Peter Norrington-Davies was born in 1950 and lived at Dolybont; he was one of three brothers, two of whom joined the army. He was educated at Ardwyn Grammar School, Aberystwyth, and then joined the Royal Navy in 1969 as a cadet at the Britannia Royal Naval College Dartmouth; class 204. There followed an intense period of basic training where he travelled to the Baltic in the summer. He was at sea on H.M.S. Torquay as part of a group of forty cadets who worked and lived as Ordinary Seamen, doing all the mundane tasks; chipping, painting and general deck duties, and even slept in hammocks.
His second year was spent at sea as a midshipman on H.M.S. Arethusa, which was a Leander class frigate. During this time they were patrolling the east coast of Africa and blockading the port of Beira during the Unilateral Declaration of Independence by Rhodesia. He left the area calling in at the Seychelles and then on to Singapore. Peter was then flown back to Dartmouth to begin his third year, which was primarily academic, which included studies in engineering, physics, maths, navigation and languages. He chose to study Norwegian and became competent in this language. This choice was influenced by a memorable hitchhiking holiday he spent in Norway in the company of Michael Griffiths of Borth and Idwal Steadman of Llangwyrfon. Peter chose to specialize in navigation as he had easily passed his higher mathematics examination, and successfully concluded his third year. He recalls with gratitude the latitude given to him by the naval authorities during this time, as he took up recreational flying to gain his private pilots licence.
During this period he was lucky enough to be invited by a naval pilot to take a flight in a Hunter jet. The Navy gave him permission to do this as it would broaden his experience. After discussing the flight plan, he phoned his parents at Dolybont to inform them that he would be visiting the area. It was a wonderful experience and when they reached the Dyfi Estuary, they turned south over Cors Fochno and up over the slopes flying over Dolybont where his parents and friends were enthusiastically awaiting his arrival. Then he flew down the valley to Borth, and then south along the coast and inland over Aberystwyth to his old school where his brother Patrick, proudly announced to his school chums “that’s my brother flying overhead”.
His fourth year courses included communications, gunnery, navigation and mine clearance. This was to broaden his knowledge of the whole gamut of naval operations. During this time, he applied for leave to crew and navigate a large privately owned cruising vessel, the Dematra that was being taken to Greece for a shipping magnate. He was given naval blessing as it was again deemed appropriate experience. Peter arrived at Cowes to board the vessel and report to Captain Sir Richard Duckworth Bart, an ex-Indian Army officer who had a false hand because in a reckless bet he managed to hold on to a thunderflash the longest, and in the process lost his hand. Peter could not get over the fact that ashore the captain wore an appropriate prosthesis, but once he boarded ship, he donned a piratical hook.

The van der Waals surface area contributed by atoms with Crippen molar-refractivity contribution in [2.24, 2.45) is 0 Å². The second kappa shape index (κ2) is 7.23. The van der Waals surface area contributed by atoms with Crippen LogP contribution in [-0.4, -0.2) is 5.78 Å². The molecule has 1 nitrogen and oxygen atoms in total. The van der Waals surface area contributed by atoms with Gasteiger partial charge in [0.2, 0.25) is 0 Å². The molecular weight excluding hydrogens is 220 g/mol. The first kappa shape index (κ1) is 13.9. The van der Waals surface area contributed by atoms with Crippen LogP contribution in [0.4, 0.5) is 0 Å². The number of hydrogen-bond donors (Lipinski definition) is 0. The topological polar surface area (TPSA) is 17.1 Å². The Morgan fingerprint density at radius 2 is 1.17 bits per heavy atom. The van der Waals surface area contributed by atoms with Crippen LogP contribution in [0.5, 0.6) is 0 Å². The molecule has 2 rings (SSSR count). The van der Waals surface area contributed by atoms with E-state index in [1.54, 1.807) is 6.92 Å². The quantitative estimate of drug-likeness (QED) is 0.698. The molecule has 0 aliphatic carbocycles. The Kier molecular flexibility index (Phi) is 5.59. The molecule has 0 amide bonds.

It was decided to test the highly powered Dimatra by taking her round the Isle of Wight. There was quite a big sea running outside the sheltered coastal stretch. Peter thought wisely, that caution should be the order of the day in such conditions, as not only had he a few years service in the Navy, but he had been boat handling since a youngster at Borth. However, the order “full speed ahead” was given, the vessel banged along through the waves, and there was one particular wave that Peter realized must have surely been damaging. The vessel was slowed down from the twenty or so knots they were making, and an inspection revealed a large leak. Slowly but surely, the vessel was taking on water, and as Peter said, “even the expensive carpets on this gin palace were getting soaked”.
An emergency call was made to Yarmouth and they proceeded to limp back slowly in the steadily sinking vessel, and as they entered harbour, lo and behold the Yarmouth lifeboat hailed them to get out of the way as they were off on an emergency. Peter informed them that they were the emergency, and to clear the entrance to let them berth. Eventually the Dimatra was pumped out, the large hole repaired and a refurbishment of the sea-soaked areas was undertaken. Again bad luck intervened, as engine failure, because of corrosion, meant that more repairs were needed. All this took three months and eventually it sailed for the Mediterranean, but Peter had to leave her at Gibraltar and fly back to the U.K. as his leave time was finished.